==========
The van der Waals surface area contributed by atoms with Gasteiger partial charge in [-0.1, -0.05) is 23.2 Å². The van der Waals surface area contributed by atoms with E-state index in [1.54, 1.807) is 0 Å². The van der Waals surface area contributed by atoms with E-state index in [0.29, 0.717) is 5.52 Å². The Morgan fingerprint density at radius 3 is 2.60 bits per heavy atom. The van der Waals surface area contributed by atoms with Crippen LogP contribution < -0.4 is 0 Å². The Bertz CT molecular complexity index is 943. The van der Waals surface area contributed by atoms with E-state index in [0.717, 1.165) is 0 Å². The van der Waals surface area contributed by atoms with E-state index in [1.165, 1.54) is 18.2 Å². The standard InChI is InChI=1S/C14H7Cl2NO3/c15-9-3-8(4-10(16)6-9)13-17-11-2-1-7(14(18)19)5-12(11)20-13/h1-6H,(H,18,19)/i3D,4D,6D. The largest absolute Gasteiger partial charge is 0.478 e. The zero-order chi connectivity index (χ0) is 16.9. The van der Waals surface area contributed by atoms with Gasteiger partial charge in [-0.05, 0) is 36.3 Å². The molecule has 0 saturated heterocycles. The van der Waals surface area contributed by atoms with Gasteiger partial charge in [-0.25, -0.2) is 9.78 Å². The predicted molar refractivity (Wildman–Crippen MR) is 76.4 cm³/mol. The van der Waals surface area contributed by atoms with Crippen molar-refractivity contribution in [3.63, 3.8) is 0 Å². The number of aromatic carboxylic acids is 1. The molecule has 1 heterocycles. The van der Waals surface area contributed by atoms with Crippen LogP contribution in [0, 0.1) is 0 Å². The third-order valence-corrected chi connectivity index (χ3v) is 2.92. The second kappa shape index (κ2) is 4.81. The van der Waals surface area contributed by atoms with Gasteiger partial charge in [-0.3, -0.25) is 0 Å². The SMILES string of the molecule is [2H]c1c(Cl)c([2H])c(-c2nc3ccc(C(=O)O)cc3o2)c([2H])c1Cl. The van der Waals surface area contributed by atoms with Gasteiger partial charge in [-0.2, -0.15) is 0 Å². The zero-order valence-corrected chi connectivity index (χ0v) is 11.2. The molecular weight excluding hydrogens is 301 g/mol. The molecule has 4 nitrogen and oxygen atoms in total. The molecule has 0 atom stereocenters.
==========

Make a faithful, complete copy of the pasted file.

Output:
The van der Waals surface area contributed by atoms with Gasteiger partial charge in [-0.1, -0.05) is 23.2 Å². The van der Waals surface area contributed by atoms with E-state index in [1.54, 1.807) is 0 Å². The van der Waals surface area contributed by atoms with E-state index in [0.29, 0.717) is 5.52 Å². The Morgan fingerprint density at radius 3 is 2.60 bits per heavy atom. The van der Waals surface area contributed by atoms with Crippen LogP contribution < -0.4 is 0 Å². The Bertz CT molecular complexity index is 943. The van der Waals surface area contributed by atoms with E-state index in [0.717, 1.165) is 0 Å². The van der Waals surface area contributed by atoms with E-state index in [1.165, 1.54) is 18.2 Å². The standard InChI is InChI=1S/C14H7Cl2NO3/c15-9-3-8(4-10(16)6-9)13-17-11-2-1-7(14(18)19)5-12(11)20-13/h1-6H,(H,18,19)/i3D,4D,6D. The largest absolute Gasteiger partial charge is 0.478 e. The zero-order chi connectivity index (χ0) is 16.9. The van der Waals surface area contributed by atoms with Gasteiger partial charge in [-0.05, 0) is 36.3 Å². The molecule has 0 saturated heterocycles. The van der Waals surface area contributed by atoms with Gasteiger partial charge in [-0.25, -0.2) is 9.78 Å². The predicted molar refractivity (Wildman–Crippen MR) is 76.4 cm³/mol. The van der Waals surface area contributed by atoms with Crippen molar-refractivity contribution in [3.63, 3.8) is 0 Å². The number of aromatic carboxylic acids is 1. The molecule has 1 heterocycles. The van der Waals surface area contributed by atoms with Crippen LogP contribution in [0, 0.1) is 0 Å². The third-order valence-corrected chi connectivity index (χ3v) is 2.92. The second kappa shape index (κ2) is 4.81. The van der Waals surface area contributed by atoms with Gasteiger partial charge in [-0.3, -0.25) is 0 Å². The SMILES string of the molecule is [2H]c1c(Cl)c([2H])c(-c2nc3ccc(C(=O)O)cc3o2)c([2H])c1Cl. The van der Waals surface area contributed by atoms with Gasteiger partial charge in [-0.2, -0.15) is 0 Å². The zero-order valence-corrected chi connectivity index (χ0v) is 11.2. The molecular weight excluding hydrogens is 301 g/mol. The molecule has 4 nitrogen and oxygen atoms in total. The molecule has 0 atom stereocenters.